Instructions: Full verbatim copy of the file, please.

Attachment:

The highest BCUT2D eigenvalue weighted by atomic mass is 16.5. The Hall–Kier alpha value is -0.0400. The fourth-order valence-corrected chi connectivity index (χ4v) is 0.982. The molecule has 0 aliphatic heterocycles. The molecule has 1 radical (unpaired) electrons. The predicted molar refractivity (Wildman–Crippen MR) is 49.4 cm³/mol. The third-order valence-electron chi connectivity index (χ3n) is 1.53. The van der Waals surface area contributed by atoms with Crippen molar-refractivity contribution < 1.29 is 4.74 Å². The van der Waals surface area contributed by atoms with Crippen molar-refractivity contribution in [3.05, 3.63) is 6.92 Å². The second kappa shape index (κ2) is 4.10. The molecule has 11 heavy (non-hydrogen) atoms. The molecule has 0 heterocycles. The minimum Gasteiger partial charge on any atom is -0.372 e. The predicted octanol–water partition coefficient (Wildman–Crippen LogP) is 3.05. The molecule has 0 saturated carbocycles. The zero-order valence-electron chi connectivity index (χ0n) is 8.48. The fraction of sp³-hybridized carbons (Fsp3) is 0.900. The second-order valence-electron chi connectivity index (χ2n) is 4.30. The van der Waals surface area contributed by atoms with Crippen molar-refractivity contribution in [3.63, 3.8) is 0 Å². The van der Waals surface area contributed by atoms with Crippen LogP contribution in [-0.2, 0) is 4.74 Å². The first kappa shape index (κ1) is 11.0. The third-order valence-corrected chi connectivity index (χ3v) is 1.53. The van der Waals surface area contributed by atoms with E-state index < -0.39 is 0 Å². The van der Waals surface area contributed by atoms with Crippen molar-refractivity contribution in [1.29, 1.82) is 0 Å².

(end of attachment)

The highest BCUT2D eigenvalue weighted by atomic mass is 16.5. The Hall–Kier alpha value is -0.0400. The fourth-order valence-corrected chi connectivity index (χ4v) is 0.982. The molecule has 0 aliphatic heterocycles. The molecule has 1 radical (unpaired) electrons. The predicted molar refractivity (Wildman–Crippen MR) is 49.4 cm³/mol. The third-order valence-electron chi connectivity index (χ3n) is 1.53. The van der Waals surface area contributed by atoms with Crippen molar-refractivity contribution < 1.29 is 4.74 Å². The van der Waals surface area contributed by atoms with Crippen molar-refractivity contribution in [3.05, 3.63) is 6.92 Å². The second kappa shape index (κ2) is 4.10. The molecule has 11 heavy (non-hydrogen) atoms. The molecule has 0 heterocycles. The minimum Gasteiger partial charge on any atom is -0.372 e. The predicted octanol–water partition coefficient (Wildman–Crippen LogP) is 3.05. The molecule has 0 saturated carbocycles. The zero-order valence-electron chi connectivity index (χ0n) is 8.48. The fraction of sp³-hybridized carbons (Fsp3) is 0.900. The second-order valence-electron chi connectivity index (χ2n) is 4.30. The van der Waals surface area contributed by atoms with Crippen molar-refractivity contribution in [3.63, 3.8) is 0 Å². The van der Waals surface area contributed by atoms with Crippen LogP contribution in [-0.2, 0) is 4.74 Å². The first kappa shape index (κ1) is 11.0. The third-order valence-corrected chi connectivity index (χ3v) is 1.53. The van der Waals surface area contributed by atoms with E-state index < -0.39 is 0 Å². The van der Waals surface area contributed by atoms with Crippen molar-refractivity contribution in [1.29, 1.82) is 0 Å².